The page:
[F,V] = MarchingCubes(x,y,z,v,500);

This took a long time and gave me an output like this [http://tinypic.com/r/22axb7/8]. Could you please tell how to correctly use your code.

09 Jul 2014 Peter Hammer

Peter Hammer (view profile)

Rao - The function is not flexible with input and output arguments. To properly choose the input arguments, please read the long section of commented text at the beginning of the mfile. I cannot answer your question about antenna design without knowing more about your approach. What type of image/data are you passing to marching cubes?

Comment only
08 Jul 2014 nageswara rao

hi peter,
it shows an error
Error using ==> MarchingCubes at 33
wrong number of input and/or output arguments
can i use it for antenna designs?

Comment only
07 Jul 2014 Peter Hammer

Peter Hammer (view profile)

Vivek - It could be that the isovalue needs to be adjusted. I have noticed that when image is somewhat noisy and I choose too low an isovalue, the resulting surface is noisy as you describe.

Comment only
06 Jul 2014 vivek Kandasamy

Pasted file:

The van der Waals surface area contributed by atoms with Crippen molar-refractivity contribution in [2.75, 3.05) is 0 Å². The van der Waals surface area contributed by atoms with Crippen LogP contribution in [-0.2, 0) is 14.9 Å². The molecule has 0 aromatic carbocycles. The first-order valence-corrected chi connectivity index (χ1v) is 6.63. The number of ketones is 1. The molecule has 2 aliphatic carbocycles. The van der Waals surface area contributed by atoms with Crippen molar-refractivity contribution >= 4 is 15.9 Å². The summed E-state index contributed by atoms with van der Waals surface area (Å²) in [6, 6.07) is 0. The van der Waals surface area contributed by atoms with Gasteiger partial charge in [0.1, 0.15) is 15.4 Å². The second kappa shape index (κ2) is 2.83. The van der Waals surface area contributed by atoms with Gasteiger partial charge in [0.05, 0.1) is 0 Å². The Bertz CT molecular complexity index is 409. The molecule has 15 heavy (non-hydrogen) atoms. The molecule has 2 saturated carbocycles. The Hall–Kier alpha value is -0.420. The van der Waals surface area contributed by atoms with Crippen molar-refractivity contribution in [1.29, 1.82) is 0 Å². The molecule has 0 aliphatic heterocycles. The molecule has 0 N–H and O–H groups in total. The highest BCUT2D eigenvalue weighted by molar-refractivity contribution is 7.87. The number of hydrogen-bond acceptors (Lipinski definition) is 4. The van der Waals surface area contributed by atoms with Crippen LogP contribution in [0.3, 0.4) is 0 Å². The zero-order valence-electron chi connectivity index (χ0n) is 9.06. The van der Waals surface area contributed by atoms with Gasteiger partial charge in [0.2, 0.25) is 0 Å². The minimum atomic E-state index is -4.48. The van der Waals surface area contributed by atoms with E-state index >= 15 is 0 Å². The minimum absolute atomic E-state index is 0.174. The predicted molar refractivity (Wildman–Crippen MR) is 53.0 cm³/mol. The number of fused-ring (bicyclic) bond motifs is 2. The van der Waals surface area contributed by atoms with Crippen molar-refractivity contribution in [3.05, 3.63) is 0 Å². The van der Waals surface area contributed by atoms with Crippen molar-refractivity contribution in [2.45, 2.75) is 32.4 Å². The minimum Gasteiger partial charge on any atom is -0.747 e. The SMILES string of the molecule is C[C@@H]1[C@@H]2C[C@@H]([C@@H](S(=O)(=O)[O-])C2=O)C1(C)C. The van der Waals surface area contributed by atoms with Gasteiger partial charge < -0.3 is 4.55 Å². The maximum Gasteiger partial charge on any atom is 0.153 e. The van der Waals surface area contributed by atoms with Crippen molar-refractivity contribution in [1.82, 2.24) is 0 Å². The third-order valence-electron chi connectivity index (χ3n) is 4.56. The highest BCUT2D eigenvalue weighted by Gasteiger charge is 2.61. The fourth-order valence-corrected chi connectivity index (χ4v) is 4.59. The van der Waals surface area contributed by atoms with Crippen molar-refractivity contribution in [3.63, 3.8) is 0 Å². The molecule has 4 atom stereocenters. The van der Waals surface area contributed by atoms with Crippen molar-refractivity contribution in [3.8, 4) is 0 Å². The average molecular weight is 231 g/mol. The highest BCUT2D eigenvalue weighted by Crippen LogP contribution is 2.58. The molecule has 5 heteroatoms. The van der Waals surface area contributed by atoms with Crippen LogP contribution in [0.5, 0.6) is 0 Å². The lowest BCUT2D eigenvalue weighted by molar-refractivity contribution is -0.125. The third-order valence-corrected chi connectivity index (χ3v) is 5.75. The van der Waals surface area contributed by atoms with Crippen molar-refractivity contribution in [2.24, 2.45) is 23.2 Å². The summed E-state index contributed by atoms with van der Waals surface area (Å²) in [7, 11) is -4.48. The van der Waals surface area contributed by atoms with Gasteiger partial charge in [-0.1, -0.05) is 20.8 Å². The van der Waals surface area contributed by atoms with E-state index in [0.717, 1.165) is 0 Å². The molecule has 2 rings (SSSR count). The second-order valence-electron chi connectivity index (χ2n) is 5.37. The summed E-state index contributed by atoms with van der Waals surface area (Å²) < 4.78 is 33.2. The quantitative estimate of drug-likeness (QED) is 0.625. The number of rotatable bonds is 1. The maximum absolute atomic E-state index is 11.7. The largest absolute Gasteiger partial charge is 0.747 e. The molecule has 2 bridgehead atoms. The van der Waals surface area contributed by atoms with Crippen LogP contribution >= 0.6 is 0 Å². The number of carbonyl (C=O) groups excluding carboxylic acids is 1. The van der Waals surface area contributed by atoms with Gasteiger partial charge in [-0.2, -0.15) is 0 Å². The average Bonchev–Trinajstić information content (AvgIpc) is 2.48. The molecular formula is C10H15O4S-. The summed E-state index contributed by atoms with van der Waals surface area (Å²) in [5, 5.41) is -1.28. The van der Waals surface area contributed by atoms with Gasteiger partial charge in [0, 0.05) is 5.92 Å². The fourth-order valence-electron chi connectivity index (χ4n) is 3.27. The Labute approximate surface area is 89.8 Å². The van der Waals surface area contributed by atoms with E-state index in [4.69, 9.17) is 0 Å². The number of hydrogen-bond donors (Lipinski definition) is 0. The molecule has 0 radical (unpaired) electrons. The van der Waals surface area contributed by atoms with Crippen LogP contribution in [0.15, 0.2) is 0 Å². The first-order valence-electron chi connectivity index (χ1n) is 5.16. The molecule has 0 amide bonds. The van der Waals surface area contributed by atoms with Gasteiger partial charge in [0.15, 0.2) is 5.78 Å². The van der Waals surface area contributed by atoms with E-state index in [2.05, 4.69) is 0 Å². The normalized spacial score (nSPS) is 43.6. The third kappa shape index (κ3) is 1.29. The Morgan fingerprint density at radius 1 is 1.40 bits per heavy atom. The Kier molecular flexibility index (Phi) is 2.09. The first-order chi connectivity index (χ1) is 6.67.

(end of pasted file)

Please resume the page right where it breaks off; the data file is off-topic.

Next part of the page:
Hi Peter, I have tried to create a mesh from volumetric CT data. But the final surface has spiky triangles on the surface creating an uneven surface. How can i avoid this?

22 Jun 2014 Itzik Ben Shabat  
12 Mar 2014 Peter Hammer

Peter Hammer (view profile)

Vedpal - Marching cubes is an algorithm to produce a mesh of a surface at a given isovalue contained within 3d volumetric data. In other words, it identifies only bounding surfaces and does not fill the volume within the boundaries with "3-d" mesh elements like tetrahedra or cubes. You will have to come up with a meshing algorithm to do this...or find a software package that can do this.

Comment only
01 Mar 2014 dai hong

Thanks Peter!

27 Feb 2014 Vedpal Singh

Thanks Peter, for your valuable suggestion.

Regarding the 2nd question:
Using marching cube, I got a 3D result. But this result is not perfect because resultant 3D area is not perfectly filled. Boundary is clear but some inside space is vacant.
So, how we fill out this vacant space inside the 3D image boundary.

26 Feb 2014 Peter Hammer

Peter Hammer (view profile)

Vedpal - The construction of the edgeTable and triTable values is tricky. I think the original paper on marching cubes by Lorensen & Cline does a pretty good job of explaining. I will email you the paper. Regarding your second question on filling holes, I am not sure I understand what you are asking. Can you be more specific?

Comment only
22 Feb 2014 Vedpal Singh

Really a very good work.
Actually,I am confused in function

[edgeTable, triTable] = GetTables();

How can we calculate the edgeTable and triTable values.


How we can feel the holes in 3D desined through marching cube algorithm.